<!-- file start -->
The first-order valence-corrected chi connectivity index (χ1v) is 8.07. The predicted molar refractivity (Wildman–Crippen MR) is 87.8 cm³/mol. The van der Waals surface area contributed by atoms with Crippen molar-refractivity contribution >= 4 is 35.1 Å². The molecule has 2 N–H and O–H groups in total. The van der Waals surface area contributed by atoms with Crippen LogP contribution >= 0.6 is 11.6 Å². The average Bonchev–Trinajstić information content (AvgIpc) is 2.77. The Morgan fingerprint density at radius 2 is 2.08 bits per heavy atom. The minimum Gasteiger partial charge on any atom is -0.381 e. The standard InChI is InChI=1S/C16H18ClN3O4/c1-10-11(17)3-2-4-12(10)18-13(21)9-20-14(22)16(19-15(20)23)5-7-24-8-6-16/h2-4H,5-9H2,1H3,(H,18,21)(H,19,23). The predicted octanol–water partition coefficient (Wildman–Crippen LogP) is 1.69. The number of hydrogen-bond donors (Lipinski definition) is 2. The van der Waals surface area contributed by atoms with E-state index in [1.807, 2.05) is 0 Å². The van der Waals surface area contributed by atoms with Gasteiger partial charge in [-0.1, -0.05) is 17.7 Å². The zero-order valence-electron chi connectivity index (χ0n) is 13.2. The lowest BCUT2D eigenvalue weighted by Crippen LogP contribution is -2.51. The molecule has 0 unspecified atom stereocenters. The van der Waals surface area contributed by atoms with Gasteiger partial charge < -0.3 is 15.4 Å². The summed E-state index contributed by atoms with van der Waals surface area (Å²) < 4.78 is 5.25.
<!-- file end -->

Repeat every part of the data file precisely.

The first-order valence-corrected chi connectivity index (χ1v) is 8.07. The predicted molar refractivity (Wildman–Crippen MR) is 87.8 cm³/mol. The van der Waals surface area contributed by atoms with Crippen molar-refractivity contribution >= 4 is 35.1 Å². The molecule has 2 N–H and O–H groups in total. The van der Waals surface area contributed by atoms with Crippen LogP contribution >= 0.6 is 11.6 Å². The average Bonchev–Trinajstić information content (AvgIpc) is 2.77. The Morgan fingerprint density at radius 2 is 2.08 bits per heavy atom. The minimum Gasteiger partial charge on any atom is -0.381 e. The standard InChI is InChI=1S/C16H18ClN3O4/c1-10-11(17)3-2-4-12(10)18-13(21)9-20-14(22)16(19-15(20)23)5-7-24-8-6-16/h2-4H,5-9H2,1H3,(H,18,21)(H,19,23). The predicted octanol–water partition coefficient (Wildman–Crippen LogP) is 1.69. The number of hydrogen-bond donors (Lipinski definition) is 2. The van der Waals surface area contributed by atoms with E-state index in [1.807, 2.05) is 0 Å². The van der Waals surface area contributed by atoms with Gasteiger partial charge in [-0.1, -0.05) is 17.7 Å². The zero-order valence-electron chi connectivity index (χ0n) is 13.2. The lowest BCUT2D eigenvalue weighted by Crippen LogP contribution is -2.51. The molecule has 0 unspecified atom stereocenters. The van der Waals surface area contributed by atoms with Gasteiger partial charge < -0.3 is 15.4 Å². The summed E-state index contributed by atoms with van der Waals surface area (Å²) < 4.78 is 5.25.